The Secretary of Education says it. The New York Times says it. The President of the United States says it. So it must be true.
But it isn’t.
They all say that the Common Core State Standards will make graduates of our K-12 schools “college and career ready”
But they won’t.
I know the 42 Common Core Standards for English Language Arts really well.
For reading, those standards and the tests that assess those standards ask high school students to know the information in what they read, to objectively summarize what they read, to recognize elements of fiction such as plot, character, setting, point of view, and theme, to recognize elements in informational texts such as claims and evidence for the claims, to recognize structure in both kinds of texts, and to see how source materials influence later texts.
For writing, those standards and the tests that assess those standards ask high school students to write arguments in an impersonal, anonymous voice about assigned topics. The emphasis is on the writing of single draft essays. Revision will be done only “as needed” instead of as an integral part of developing thinking and improving written expression of that thinking. Students are asked to use technology to gain information for their written pieces.
We, as a country, got into the business (and it IS a business) of thinking that the purpose of K-12 education is to make graduates “college and career ready” instead of seeing learning as the means of personal fulfillment and growth or education as the means of creating an informed citizenry necessary for a functioning democracy. Education with the Common Core is regarded as a matter of national security.
The Common Core has as its major premise that those standards will insure that students are “ college and career ready” and that having all of our students “college and career ready” will then make the United States secure as an economic powerhouse.
There are three problems with that premise:
1. There is zero correlation between academic standards and the economic strength of any country.
2.The Common Core Standards have never been field-tested to ascertain if being proficient in meeting those standards means that the students will be successful in college or careers.
3. They are the wrong standards.
So what are the right standards?
There is near universal agreement, among both scholars and business leaders, about the competencies we need to teach today’s students. Not one of these competencies, however, is part of the Common Core English Language Arts Standards. Not one of these competencies is assessed on the standardized tests aligned with the Common Core.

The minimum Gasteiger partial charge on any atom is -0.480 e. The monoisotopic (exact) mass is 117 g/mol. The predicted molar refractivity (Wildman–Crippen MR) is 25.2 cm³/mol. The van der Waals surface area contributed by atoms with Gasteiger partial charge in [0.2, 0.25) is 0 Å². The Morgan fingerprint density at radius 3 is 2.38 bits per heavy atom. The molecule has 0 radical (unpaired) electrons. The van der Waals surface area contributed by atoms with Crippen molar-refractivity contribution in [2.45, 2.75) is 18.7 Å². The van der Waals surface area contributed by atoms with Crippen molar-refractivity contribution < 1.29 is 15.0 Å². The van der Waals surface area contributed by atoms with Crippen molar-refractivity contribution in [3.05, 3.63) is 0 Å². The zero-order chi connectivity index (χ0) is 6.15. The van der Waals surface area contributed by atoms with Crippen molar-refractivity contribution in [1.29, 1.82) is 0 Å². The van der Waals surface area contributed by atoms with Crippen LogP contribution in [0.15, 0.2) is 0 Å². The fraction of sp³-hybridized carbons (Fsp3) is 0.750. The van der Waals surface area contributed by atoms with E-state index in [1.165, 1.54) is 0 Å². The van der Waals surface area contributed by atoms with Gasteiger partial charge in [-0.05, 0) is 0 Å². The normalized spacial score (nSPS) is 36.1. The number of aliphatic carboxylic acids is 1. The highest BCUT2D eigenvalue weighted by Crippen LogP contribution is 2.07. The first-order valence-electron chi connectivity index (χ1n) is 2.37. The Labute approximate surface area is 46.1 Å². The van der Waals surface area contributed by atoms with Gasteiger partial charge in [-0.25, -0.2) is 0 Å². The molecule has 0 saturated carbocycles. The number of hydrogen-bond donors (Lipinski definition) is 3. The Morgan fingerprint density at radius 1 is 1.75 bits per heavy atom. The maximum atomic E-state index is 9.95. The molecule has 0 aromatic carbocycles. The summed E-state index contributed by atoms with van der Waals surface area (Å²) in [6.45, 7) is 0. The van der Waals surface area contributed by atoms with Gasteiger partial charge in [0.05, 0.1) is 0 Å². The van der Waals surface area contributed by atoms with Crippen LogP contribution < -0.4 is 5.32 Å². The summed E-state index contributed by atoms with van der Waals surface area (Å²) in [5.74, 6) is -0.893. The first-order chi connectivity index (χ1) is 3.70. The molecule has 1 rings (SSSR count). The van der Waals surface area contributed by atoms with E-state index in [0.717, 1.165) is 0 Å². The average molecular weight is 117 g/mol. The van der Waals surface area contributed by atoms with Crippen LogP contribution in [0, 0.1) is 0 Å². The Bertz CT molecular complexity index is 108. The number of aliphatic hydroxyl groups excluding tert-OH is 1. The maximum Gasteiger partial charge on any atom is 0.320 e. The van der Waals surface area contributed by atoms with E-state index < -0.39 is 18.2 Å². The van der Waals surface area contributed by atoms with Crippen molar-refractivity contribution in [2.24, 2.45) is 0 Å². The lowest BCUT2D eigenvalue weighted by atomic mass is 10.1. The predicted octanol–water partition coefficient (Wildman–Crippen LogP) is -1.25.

Tony Wagner, lead scholar at Harvard University’s Innovation Lab and previously the first education fellow at the Technology and Entrepreneurship Center at Harvard, has written two books that discuss in depth the competencies that our students need. In The Global Achievement Gap, he interviews business leaders and asks them to tell him what they need in the people that they hire. In Creating Innovators. Wagner gives examples of what instruction that produces the needed competencies looks like.
Professor Wagner calls the competencies survival skills. The Seven Survival Skills are:
1. Critical thinking and problem solving: Approaching problems as learners as opposed to knowers, engaging in the inquiry process, asking provocative questions.
2. Collaboration: Engaging in dialogue with diverse people in order to explore questions, consider a wide range of possibilities, and identify solutions.
3. Agility and Adaptability: Being a life-long learner, being able to deal with ambiguity and new information, knowing that there are no right answers.
4. Initiative and Entrepreneurship: Taking initiative and trusting yourself to be creative.
5. Effective Written and Oral Communication: Expressing ideas with focus, clarity, and passion. Writing with a strong personal voice.
6.Assessing and Analyzing Information: Finding the important details and then saying, “ Here’s what we should do about it.”
7. Curiosity and Imagination: Being inquisitive, engaged, and interested in the world; creating something new.
What these core competencies have in common is that they are all about the construction of knowledge and the creating of personal meaning.
The Common Core Standards for English Language Arts, on the other hand, are all about the transmittal of information from teacher to student and then from student to teacher.
We can teach these competencies. I have been in English classes in the most privileged of Connecticut communities and in the neediest of Connecticut communities and have seen English teachers in both kinds of communities teaching their students those competencies. I have seen engaged and motivated students in both kinds of communities questioning, exploring, finding personal meaning, and growing as learners and thinkers as they increase their facility with those competencies. We can’t let test prep for the Common Core stop that energy, stop that rigor, or stop that learning.
Tony Wagner sums sit up:
“Increasingly in the twenty-first century, what you know is far less important than what you do with what you know. The interest in and ability to create new knowledge to solve new problems is the single most important skill that students must master today.”
Put the Common Core aside as a vestige of the past, and let educators prepare students for their future.